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A few weeks ago while caching one of our group tripped over a root and broke his elbow . Saturday morning I did a face plant on the beach and did something bad to my knee I'm seeing the doc tomorrow to see how bad it really is. Of course I kept caching for the rest of the day and could hardly walk the next. :lol:

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My first cache. I was riding my mt. bike along a single-track trail while holding my GPSr in one hand and trying to steere with the other. I was riding with my clips not engaged on purpose, since I new I might have stop suddenly. (you really need both hands on the handlebars...I'm dumb)


Well, as I went through a little draw, I intended to get off my bike as I started up the hill on the other side...but as I stood up...'CLICK' my left shoe clicked into my clips...just as the bike stopped rolling.


Long story short...I, and the bike, rolled backward down the hill..knocked my buddy off his bike and into the bushes. I actually felt...butt, backpack, head, face, knees hit the ground in that order.


The bike was messed up. My front sprocket embedded itself into my calf causing what looked surprisingly like a shark bite. My buddy was bleeding from a couple of places. But the GPS was ok.


We found the cache...limping.

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The last wound I got was a stick directly into my knee. Yeah.. Hurt like a mofo, but barely broke the skin. :lol: At least if it's going to hurt that bad I should have blood or something. (Note, it's been many days and it still hurts)


Other than that, the most serious was a tick bite :lol: Luckily I didn't get any disease from it. Lets see, briars (complete with blood), scrapes, etc... But nothing massively serious.

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Countless scrapes and bites, and I am now being treated for Lyme disease.

On our second cache ever, we had to climb a jungle gym sort of thing to read coordinates stapled to the top. Joe slipped and tore his pants, and sustaned a nice bruise on his inner thigh, and *almost* hurt the goods. Phew, that was close.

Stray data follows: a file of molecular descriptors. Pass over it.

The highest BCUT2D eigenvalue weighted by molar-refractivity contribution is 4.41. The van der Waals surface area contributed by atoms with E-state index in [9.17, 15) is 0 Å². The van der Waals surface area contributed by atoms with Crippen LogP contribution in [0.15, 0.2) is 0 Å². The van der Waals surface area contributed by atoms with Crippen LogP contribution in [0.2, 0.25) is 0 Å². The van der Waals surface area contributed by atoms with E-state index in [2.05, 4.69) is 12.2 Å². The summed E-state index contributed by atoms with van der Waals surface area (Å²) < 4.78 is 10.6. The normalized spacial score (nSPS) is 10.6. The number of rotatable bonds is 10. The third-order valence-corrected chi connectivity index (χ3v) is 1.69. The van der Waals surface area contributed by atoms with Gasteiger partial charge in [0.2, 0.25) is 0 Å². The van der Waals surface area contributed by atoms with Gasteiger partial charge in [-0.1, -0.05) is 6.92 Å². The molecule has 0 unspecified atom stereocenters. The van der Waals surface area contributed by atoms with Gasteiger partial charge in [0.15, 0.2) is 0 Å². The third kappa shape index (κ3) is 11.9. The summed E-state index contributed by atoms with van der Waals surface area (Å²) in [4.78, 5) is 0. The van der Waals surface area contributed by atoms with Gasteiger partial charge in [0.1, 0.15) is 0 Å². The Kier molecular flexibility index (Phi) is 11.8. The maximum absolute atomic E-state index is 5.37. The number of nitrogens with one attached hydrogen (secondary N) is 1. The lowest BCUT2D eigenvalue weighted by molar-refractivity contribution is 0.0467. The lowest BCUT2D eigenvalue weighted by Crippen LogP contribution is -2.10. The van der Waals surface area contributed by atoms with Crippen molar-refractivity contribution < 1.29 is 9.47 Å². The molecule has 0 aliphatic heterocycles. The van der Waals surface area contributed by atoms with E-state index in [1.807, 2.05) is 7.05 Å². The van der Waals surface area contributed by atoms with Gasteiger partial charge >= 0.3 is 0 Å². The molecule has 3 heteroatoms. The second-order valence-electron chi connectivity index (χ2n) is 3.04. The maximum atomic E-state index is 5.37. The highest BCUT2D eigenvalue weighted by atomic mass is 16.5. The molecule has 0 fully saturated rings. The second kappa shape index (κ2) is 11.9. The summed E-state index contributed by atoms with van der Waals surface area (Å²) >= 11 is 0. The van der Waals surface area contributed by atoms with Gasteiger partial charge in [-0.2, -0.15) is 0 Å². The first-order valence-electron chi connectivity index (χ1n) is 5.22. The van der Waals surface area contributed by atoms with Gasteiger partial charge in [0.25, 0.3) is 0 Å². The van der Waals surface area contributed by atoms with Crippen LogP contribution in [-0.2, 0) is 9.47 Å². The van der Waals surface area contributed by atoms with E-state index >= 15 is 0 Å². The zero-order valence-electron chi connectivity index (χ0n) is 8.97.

We're newlyweds, you know. We had to consider putting off caching for a while.


But we made the right decision and decided to forge on. We have health insurance. :anicute:

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Well, nothing serious here, aside from the standard scrapes, bruises, etc. I am sitting home sick today because of caching, though. Here's a tip...never forget to bring PLENTY of water on a 4+ hour cache hike...and if you do forget, hesitate in trying any nearby creek water. You know, you can't see those water-borne parisites...they's tiny! Headache, aching joints, fever, diahrreha...yup, sounds like parasites to me.

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One of my 3 caches is on an island in a very polluted bayou. Whenever they put the water quality chart in the newspaper the endococci and the fecal coliform are off the charts! It always says UNACCEPTIBLE. Also the mud in the bayou is full of sharp oysters that cut up your feet. I never thought anybody would be nuts enough to wade over there barefoot but two people did and it sounded like they had so much fun I really wanted to do it too. Finally did last week. I thought at first that I got away with it except for that I killed my phone which was in my pocket but I didn't realize that my feet were so cut up until the next day when I took a shower. They still hurt but they're not festering too badly yet.

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Two years ago I hyperextended my knee while trying for an FTF on a new cache in town. This was the day before a planned week long caching vacation, which ended up getting cancelled [:blink:] Fortunatly that healed fairly fast, but it did slow things down for the rest of the summer.


Then THIS summer, on the first hike of the season, I tripped over a tree root, landed right on my elbow and busted all three bones in my Left Arm at the Elbow. The cast is off, but recovery will still take most of the summer. I'm just now getting motion back in the hand. Hopefully some day I'll be able to straighten out the arm.



Edited by Right Wing Wacko